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This scientific entomology engraving is from A. J. Roesel (Rosel) von Rosenhof’s Der monatlich-herausgegebenen Insecten-Belustigung…. The work was published in Nuremberg between 1746 and 1792 by Roesel & Kleemann. Each engraving was printed on chain-linked, watermarked paper and features original hand-coloring.
Roesel is considered the father of German entomology. He engraved the plates for the work himself from his own drawings. His work made sure to balance accurate science with aesthetic appeal and are “counted among the most beautiful and accurate of the eighteenth century.” (Damkaer p 33)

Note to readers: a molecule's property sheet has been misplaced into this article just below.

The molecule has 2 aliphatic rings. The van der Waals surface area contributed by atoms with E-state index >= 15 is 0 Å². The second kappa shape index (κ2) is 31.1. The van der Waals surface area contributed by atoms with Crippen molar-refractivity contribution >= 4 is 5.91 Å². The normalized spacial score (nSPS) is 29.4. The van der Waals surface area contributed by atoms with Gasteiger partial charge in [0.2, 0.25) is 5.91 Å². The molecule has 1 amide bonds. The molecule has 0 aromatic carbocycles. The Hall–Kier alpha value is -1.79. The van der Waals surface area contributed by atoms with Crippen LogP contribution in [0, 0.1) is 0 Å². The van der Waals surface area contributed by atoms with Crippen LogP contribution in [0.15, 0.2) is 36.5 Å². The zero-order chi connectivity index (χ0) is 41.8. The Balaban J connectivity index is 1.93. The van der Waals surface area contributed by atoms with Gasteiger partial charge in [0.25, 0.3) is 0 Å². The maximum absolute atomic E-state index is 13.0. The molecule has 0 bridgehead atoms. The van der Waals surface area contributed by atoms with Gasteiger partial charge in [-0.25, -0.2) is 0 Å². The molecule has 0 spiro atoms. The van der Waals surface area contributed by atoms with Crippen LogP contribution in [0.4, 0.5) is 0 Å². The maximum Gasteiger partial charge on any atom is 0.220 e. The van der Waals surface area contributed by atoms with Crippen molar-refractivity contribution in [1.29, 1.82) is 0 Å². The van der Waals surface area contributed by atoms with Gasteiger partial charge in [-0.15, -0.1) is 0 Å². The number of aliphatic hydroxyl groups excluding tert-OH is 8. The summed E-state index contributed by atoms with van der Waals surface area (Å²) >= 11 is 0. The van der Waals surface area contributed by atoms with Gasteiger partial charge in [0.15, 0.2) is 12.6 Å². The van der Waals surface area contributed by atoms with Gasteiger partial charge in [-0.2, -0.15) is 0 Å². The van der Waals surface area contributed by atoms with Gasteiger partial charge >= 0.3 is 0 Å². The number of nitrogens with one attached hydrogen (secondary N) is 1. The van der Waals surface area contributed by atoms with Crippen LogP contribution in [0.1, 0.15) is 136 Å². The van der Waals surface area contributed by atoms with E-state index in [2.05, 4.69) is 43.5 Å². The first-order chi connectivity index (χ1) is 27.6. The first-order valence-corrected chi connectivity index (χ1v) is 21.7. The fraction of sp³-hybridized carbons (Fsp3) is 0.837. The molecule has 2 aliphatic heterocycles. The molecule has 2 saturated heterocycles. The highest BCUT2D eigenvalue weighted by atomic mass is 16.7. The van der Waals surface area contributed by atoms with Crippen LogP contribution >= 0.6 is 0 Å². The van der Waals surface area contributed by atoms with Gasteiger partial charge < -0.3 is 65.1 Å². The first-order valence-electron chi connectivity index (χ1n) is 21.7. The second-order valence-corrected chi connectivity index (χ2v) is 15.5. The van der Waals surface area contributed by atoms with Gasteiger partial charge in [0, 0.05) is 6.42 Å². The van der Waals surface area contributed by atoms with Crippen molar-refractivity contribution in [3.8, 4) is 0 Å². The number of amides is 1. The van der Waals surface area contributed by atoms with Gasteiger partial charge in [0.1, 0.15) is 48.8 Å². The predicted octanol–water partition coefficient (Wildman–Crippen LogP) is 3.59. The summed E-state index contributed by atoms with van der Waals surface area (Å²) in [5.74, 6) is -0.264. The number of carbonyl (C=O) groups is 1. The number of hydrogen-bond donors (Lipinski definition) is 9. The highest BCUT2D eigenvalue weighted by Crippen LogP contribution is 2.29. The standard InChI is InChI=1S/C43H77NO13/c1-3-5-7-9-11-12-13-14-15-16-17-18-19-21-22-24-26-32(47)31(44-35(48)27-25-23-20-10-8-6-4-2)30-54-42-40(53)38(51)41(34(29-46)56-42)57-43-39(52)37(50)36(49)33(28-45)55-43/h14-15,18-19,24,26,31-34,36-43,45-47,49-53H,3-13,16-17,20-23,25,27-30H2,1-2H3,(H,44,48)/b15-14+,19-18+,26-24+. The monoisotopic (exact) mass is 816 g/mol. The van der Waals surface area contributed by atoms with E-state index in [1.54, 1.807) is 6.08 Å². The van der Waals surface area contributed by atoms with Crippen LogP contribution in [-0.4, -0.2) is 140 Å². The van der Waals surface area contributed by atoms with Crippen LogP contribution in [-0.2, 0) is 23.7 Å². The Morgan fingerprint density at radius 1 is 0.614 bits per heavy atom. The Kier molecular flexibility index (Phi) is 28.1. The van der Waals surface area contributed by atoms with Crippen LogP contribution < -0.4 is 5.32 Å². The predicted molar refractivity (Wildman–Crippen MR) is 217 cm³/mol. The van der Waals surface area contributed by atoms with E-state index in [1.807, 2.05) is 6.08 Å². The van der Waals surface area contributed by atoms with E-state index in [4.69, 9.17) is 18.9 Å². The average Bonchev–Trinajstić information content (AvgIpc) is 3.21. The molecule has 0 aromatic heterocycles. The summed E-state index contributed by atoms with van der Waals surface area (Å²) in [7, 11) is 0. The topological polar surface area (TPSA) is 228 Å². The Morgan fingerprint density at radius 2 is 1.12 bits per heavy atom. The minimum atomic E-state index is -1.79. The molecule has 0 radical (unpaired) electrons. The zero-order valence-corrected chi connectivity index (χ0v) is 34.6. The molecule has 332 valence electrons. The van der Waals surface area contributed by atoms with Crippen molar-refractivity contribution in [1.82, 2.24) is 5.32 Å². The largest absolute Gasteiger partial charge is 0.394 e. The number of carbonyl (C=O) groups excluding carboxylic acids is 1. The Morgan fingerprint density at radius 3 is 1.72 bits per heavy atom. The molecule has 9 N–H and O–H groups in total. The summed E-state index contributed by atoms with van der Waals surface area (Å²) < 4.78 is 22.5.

“Roesel, who studied at first with his father and then with his uncle Wilhelm, an animal painter in Merseburg, later became a pupil of the famous Preisler in Nuremberg. After living in Copenhagen from 1726 to 1728 he returned to Nuremberg for good, and there, besides painting portraits and drawings, he applied himself in particular to the study of nature. He collected insects, their eggs and larvae, studied the process of hatching, pupation, and emergence, and painted all this in a most meticulous way, as Kleemann tells us. His manuscripts, with 406 illustrations, are now in the Bayerische Staatsbibliothek in Munich. Roesel also made the engravings of his drawings and, until his death in 1757, his ‘loving and diligent spouse’ contributed fine colouring to the prints.” (Nissen. Bestiaries)